The Mexican government has reinforced security at its southern border with Guatemala before a 2,000-person caravan of Hondurans is expected to try to enter the country and head for the United States, according to a local report.

Hundreds of Mexican Federal Police, including General Commissioner Manelich Castilla, and officers from the National Institute of Migration, the country’s immigration agency, arrived in Tapachula, Chiapas, on Tuesday.

Chiapas is one of two Mexican states that border Guatemala. Federal officials believe the Honduran group will try to enter Mexico from the state’s 200-mile international border, according to La Prensa.

The State Department confirmed to the Washington Examiner Tuesday afternoon that the “large group of migrants is making its way north to Mexico and onwards” to the U.S. border.

“We are concerned that these migrants have been the victims of false promises by those seeking to exploit them,” a State official wrote in an email. “We continue to partner with Central America countries to address the underlying economic, security, and governance conditions that drive illegal immigration to the United States.”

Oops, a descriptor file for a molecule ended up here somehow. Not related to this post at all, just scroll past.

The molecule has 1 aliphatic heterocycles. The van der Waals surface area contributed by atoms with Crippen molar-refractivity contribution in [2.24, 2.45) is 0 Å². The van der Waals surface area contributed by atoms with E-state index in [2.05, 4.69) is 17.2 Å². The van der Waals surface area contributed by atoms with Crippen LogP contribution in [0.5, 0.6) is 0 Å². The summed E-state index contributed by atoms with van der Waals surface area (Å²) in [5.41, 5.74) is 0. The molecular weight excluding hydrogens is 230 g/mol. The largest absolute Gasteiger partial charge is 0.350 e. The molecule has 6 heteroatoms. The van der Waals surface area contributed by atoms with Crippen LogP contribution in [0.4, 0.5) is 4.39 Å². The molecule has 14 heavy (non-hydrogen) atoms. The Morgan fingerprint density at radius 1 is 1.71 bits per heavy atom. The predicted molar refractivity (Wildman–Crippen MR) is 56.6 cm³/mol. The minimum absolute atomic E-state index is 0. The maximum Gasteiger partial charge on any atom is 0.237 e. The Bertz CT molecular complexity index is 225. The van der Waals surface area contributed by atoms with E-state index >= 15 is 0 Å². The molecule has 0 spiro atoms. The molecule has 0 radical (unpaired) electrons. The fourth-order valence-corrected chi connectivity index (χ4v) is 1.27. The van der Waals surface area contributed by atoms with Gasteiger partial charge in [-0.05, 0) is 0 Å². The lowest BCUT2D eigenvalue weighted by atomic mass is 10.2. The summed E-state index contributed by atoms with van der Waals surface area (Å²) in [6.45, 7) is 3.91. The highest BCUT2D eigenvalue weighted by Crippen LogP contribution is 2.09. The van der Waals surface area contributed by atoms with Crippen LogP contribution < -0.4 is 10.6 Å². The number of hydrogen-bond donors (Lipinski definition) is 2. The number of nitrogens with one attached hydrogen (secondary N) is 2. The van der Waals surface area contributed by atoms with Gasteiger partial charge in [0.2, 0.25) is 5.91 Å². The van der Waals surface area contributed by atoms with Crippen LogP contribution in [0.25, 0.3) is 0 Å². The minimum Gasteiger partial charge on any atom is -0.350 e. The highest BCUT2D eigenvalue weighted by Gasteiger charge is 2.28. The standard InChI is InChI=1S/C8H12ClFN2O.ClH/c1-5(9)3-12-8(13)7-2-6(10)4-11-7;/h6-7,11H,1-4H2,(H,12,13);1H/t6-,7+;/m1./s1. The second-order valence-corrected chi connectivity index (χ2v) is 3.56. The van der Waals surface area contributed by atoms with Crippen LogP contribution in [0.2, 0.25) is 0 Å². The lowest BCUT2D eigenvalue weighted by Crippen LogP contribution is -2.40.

The group left Honduras last week and arrived in Guatemala Monday. It started out as 160 people and has grown to what local police estimate is now 2,000 people, according to an Associated Press report.

Mexico’s Interior Ministry warned Saturday it will only allow those granted visas to cross into the country. Those in the caravan would have had to have applied for visas at the Mexican consulates in Honduras.

The caravan is the second major group of Central American citizens to migrate to the U.S. this year following one this spring.

That group passed through Mexico and later crossed into the U.S. by requesting asylum at ports of entry and illegally crossing between ports.

DHS previously told the Washington Examiner that smugglers often bring small groups of less than a dozen people from Central America then hold them in border towns just south of the U.S.-Mexico border. Then, they will lead 100 to 200 people over at once.

DHS spokeswoman Katie Waldman said the latest incident of a caravan originating in Central America is due to the “de facto open borders” of America due to “loopholes” in immigration laws that allow families and kids from noncontiguous countries to be released after being taken into federal custody.

President Trump on Tuesday threatened to suspend all financial aid to Honduras if the president did not stop the group from leaving, though they had already crossed into Guatemala by then. He made the same threat in April.

Honduras leads the world as the country with the highest murder rate. The country is home to 8.25 million people and has reported 90.4 murders for every 100,000 residents, according to the United Nations Office on Drugs and Crime.